LOW FREQUENCY PURELAND EP
I’m VERY excited to say that the new EP ‘Low FreQuency Pureland’ is out now! Grab the free download of ‘1000 Buddhas’, and listen to the full EP in the player. As always your feedback is most welcome!
Over in the Store you can download in high quality or lossless format, get it for free with a FreQ tee or tank, or pick up the new FreQ twist USB stick loaded with 6 extra tracks including rare collaborations with Bassnectar and Propa Tingz, and my previous single ‘Dread at the Controls’ –
CHECK IT OUT IN THE STORE.
And of course you can also get it from your online bass dealer of choice.
Enjoy! And read on below while you listen for track descriptions and my take on the record…
The Low FreQuency Pureland EP marks a re-entry for me into the boundary pushing aspects of electronic music after 4 years off studying to finish a degree. I specifically avoided making dubstep on this EP as my modus operandi has always been -‘look which way the crowd is moving and run in the opposite direction’. Having said that, the crunkstep vibe of ‘1000 Buddhas’ was made with that 100bpm 808 hyphy hip-hop sound in mind, but then other influences snuck in there too. And in the end my tunes never turn out quite how I imagine them to.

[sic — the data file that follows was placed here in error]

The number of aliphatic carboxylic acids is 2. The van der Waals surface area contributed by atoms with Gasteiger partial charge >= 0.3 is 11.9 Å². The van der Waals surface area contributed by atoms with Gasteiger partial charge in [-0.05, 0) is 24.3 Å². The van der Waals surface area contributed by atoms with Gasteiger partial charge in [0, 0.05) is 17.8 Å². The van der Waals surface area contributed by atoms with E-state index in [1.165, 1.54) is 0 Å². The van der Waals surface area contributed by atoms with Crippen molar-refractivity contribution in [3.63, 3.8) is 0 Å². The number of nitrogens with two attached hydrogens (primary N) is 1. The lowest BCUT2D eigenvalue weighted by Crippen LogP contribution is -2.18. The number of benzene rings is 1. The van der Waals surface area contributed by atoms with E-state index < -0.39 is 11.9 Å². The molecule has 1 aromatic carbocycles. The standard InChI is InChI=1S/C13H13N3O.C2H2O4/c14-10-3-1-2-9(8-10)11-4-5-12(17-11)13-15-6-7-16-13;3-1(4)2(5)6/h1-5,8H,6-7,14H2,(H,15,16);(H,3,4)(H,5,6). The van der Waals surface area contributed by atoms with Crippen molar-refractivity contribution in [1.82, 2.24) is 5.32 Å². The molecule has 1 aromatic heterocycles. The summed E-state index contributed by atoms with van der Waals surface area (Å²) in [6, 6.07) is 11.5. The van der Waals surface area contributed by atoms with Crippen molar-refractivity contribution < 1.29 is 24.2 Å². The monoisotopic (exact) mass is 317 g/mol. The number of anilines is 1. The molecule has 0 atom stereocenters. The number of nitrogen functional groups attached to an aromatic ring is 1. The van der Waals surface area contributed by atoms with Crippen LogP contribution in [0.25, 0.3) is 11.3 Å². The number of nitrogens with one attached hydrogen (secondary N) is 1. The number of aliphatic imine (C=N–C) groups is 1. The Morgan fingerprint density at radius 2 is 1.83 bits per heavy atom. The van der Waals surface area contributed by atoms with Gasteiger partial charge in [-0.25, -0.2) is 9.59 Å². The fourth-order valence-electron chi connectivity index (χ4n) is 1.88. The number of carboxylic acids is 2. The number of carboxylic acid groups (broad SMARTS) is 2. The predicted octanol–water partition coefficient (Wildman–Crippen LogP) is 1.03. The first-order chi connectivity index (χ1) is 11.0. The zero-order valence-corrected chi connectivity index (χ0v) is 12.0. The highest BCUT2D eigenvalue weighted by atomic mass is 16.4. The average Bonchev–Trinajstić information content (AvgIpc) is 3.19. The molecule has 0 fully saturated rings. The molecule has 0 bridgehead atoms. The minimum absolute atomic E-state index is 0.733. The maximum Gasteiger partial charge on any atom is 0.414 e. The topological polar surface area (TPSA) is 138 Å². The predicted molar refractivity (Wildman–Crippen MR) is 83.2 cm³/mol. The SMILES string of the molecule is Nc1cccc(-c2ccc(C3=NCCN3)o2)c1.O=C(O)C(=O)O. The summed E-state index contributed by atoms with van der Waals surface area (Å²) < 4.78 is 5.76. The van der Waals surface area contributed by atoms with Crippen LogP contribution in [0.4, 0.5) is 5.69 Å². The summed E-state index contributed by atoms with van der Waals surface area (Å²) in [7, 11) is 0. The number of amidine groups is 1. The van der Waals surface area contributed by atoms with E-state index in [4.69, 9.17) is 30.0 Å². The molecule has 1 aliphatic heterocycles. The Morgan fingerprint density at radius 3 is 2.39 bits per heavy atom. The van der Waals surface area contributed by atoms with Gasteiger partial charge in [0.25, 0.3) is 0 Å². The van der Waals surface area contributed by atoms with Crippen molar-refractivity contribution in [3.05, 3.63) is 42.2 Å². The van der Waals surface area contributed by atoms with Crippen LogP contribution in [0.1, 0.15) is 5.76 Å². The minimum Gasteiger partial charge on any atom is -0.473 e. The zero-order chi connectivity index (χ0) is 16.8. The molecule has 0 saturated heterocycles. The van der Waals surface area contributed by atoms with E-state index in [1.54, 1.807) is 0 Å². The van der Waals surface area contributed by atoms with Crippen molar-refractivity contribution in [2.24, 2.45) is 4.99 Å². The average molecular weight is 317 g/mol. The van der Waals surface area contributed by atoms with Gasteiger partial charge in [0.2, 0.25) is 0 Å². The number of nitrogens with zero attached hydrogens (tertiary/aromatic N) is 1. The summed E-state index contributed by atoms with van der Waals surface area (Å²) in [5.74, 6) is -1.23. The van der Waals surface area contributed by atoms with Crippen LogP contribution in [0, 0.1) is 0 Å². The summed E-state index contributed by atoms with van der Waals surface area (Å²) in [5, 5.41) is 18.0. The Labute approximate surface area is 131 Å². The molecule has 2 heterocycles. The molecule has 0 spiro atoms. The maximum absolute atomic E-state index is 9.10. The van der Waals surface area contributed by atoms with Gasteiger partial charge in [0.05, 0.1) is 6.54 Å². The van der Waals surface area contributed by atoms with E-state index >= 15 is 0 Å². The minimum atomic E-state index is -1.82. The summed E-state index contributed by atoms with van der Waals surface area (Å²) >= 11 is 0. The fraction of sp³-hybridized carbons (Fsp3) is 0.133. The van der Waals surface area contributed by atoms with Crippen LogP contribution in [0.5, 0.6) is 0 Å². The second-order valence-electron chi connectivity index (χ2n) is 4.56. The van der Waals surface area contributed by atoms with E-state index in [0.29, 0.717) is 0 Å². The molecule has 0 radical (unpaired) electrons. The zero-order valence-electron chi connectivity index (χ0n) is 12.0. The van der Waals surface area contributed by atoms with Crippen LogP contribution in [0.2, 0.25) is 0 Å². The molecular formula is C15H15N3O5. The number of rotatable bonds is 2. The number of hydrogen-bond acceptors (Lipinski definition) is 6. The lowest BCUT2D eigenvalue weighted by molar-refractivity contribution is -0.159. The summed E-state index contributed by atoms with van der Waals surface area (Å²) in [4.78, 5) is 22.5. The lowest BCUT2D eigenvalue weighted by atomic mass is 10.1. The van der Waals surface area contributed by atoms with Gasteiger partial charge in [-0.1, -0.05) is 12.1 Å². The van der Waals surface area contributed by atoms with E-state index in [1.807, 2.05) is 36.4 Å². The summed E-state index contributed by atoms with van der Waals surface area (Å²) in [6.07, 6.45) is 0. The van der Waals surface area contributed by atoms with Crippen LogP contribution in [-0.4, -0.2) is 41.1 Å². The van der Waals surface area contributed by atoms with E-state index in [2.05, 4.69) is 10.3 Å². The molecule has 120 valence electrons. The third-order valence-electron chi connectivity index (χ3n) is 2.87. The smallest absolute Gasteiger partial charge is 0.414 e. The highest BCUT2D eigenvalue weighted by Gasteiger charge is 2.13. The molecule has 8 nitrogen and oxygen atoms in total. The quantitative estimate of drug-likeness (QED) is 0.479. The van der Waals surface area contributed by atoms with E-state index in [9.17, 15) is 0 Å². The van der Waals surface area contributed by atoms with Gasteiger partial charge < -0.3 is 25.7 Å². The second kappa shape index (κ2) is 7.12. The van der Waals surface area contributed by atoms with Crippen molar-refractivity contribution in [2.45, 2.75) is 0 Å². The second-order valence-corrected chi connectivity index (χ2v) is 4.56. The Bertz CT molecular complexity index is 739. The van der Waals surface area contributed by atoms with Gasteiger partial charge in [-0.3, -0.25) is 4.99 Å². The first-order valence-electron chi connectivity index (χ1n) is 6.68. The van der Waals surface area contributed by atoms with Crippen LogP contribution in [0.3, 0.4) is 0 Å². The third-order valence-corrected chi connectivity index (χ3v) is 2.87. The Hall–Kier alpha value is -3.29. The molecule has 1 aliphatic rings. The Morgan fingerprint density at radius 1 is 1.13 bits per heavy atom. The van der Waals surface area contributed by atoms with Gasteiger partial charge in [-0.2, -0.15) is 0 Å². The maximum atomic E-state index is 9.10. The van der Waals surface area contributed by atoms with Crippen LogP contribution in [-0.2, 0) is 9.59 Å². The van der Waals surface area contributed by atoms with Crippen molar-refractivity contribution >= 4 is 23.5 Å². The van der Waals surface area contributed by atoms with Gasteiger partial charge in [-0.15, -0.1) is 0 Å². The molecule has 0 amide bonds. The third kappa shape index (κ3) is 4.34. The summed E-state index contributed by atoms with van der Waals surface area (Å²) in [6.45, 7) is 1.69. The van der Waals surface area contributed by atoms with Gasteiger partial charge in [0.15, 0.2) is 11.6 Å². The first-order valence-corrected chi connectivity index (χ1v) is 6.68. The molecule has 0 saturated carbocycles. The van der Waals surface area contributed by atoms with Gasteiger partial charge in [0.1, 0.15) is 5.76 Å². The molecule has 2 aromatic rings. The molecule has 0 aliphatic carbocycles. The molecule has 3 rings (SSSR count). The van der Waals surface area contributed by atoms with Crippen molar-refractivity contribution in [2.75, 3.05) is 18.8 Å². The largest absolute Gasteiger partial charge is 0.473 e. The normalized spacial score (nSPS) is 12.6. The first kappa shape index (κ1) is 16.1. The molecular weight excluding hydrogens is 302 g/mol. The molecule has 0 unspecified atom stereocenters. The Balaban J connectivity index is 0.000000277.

Does that bug me? Or does it make the track better? The answer to both those questions is “Yes!”. So I don’t know what genre you would put these tracks in specifically. Not dubstep? Post Dubstep? Doesn’t really matter at the end of the day. New genres often start in one physical location but very soon spread to anywhere you can get a half way solid link to the internet. This EP dropped out of AT&T’s broadband network somewhere between London and California.
01. ‘Warm Dark Place’
Warm Dark Place is a glitch-hop and drumstep hybrid, equal parts West Coast glitch and UK tear-out. The influence of my time in the US Bass heaven of California is obvious with a haunting melodic refrain offsetting the hefty bass pressure.
02. ’1000 Buddhas of the Pureland of Bass’
A crunkstep roller that takes the uptempo hip-hop beats of the Northern Californian hyphy movement and welds them to seismic 808 bassline. I’ve been playing this across the summer and the 808 bass solo in the middle gets em screaming every time.
03. ‘The Heart of Definitive Meaning’
A journey into the more reflective side of bass music. Swathes of guitar over a backdrop of distant chimes and revolving chords, all served on a bed of deep sub bass. It evolves slowly with an almost subliminal drop into angular stabs of low frequency voltage.
I hope you enjoy ’em as much as I enjoyed getting back in the studio! – FreQ Nasty